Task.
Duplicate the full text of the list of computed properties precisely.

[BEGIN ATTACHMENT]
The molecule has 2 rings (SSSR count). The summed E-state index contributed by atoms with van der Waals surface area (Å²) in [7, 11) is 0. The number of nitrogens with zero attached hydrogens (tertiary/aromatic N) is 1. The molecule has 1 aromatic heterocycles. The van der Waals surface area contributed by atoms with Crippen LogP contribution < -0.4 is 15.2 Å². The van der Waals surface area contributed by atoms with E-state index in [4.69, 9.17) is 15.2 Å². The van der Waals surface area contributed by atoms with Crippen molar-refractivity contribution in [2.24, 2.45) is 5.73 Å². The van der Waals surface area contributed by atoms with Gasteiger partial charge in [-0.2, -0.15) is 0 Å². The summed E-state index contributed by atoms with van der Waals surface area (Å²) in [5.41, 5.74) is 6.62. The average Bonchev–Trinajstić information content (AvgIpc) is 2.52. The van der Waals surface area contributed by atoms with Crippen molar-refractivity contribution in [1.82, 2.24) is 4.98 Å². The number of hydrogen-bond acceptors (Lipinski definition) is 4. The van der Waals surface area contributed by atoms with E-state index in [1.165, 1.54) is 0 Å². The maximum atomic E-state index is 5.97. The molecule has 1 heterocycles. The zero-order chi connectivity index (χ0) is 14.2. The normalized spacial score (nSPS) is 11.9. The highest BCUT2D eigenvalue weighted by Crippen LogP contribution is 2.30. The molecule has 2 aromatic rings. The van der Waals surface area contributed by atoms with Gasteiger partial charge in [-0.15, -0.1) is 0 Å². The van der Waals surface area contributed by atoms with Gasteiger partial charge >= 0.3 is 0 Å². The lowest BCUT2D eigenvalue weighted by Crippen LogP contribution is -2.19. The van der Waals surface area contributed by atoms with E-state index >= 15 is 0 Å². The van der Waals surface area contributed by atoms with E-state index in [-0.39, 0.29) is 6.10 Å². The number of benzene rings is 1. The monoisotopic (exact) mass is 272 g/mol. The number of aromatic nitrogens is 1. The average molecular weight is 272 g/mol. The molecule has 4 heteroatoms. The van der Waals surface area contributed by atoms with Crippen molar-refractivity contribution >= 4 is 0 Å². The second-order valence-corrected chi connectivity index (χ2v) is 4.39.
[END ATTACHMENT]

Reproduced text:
The molecule has 2 rings (SSSR count). The summed E-state index contributed by atoms with van der Waals surface area (Å²) in [7, 11) is 0. The number of nitrogens with zero attached hydrogens (tertiary/aromatic N) is 1. The molecule has 1 aromatic heterocycles. The van der Waals surface area contributed by atoms with Crippen LogP contribution < -0.4 is 15.2 Å². The van der Waals surface area contributed by atoms with E-state index in [4.69, 9.17) is 15.2 Å². The van der Waals surface area contributed by atoms with Crippen molar-refractivity contribution in [2.24, 2.45) is 5.73 Å². The van der Waals surface area contributed by atoms with Gasteiger partial charge in [-0.2, -0.15) is 0 Å². The summed E-state index contributed by atoms with van der Waals surface area (Å²) in [5.41, 5.74) is 6.62. The average Bonchev–Trinajstić information content (AvgIpc) is 2.52. The van der Waals surface area contributed by atoms with Crippen molar-refractivity contribution in [1.82, 2.24) is 4.98 Å². The number of hydrogen-bond acceptors (Lipinski definition) is 4. The van der Waals surface area contributed by atoms with E-state index in [1.165, 1.54) is 0 Å². The maximum atomic E-state index is 5.97. The molecule has 1 heterocycles. The zero-order chi connectivity index (χ0) is 14.2. The normalized spacial score (nSPS) is 11.9. The highest BCUT2D eigenvalue weighted by Crippen LogP contribution is 2.30. The molecule has 2 aromatic rings. The van der Waals surface area contributed by atoms with Gasteiger partial charge in [-0.15, -0.1) is 0 Å². The van der Waals surface area contributed by atoms with Gasteiger partial charge >= 0.3 is 0 Å². The lowest BCUT2D eigenvalue weighted by Crippen LogP contribution is -2.19. The van der Waals surface area contributed by atoms with E-state index >= 15 is 0 Å². The van der Waals surface area contributed by atoms with E-state index in [-0.39, 0.29) is 6.10 Å². The number of benzene rings is 1. The monoisotopic (exact) mass is 272 g/mol. The number of aromatic nitrogens is 1. The average molecular weight is 272 g/mol. The molecule has 4 heteroatoms. The van der Waals surface area contributed by atoms with Crippen molar-refractivity contribution >= 4 is 0 Å². The second-order valence-corrected chi connectivity index (χ2v) is 4.39.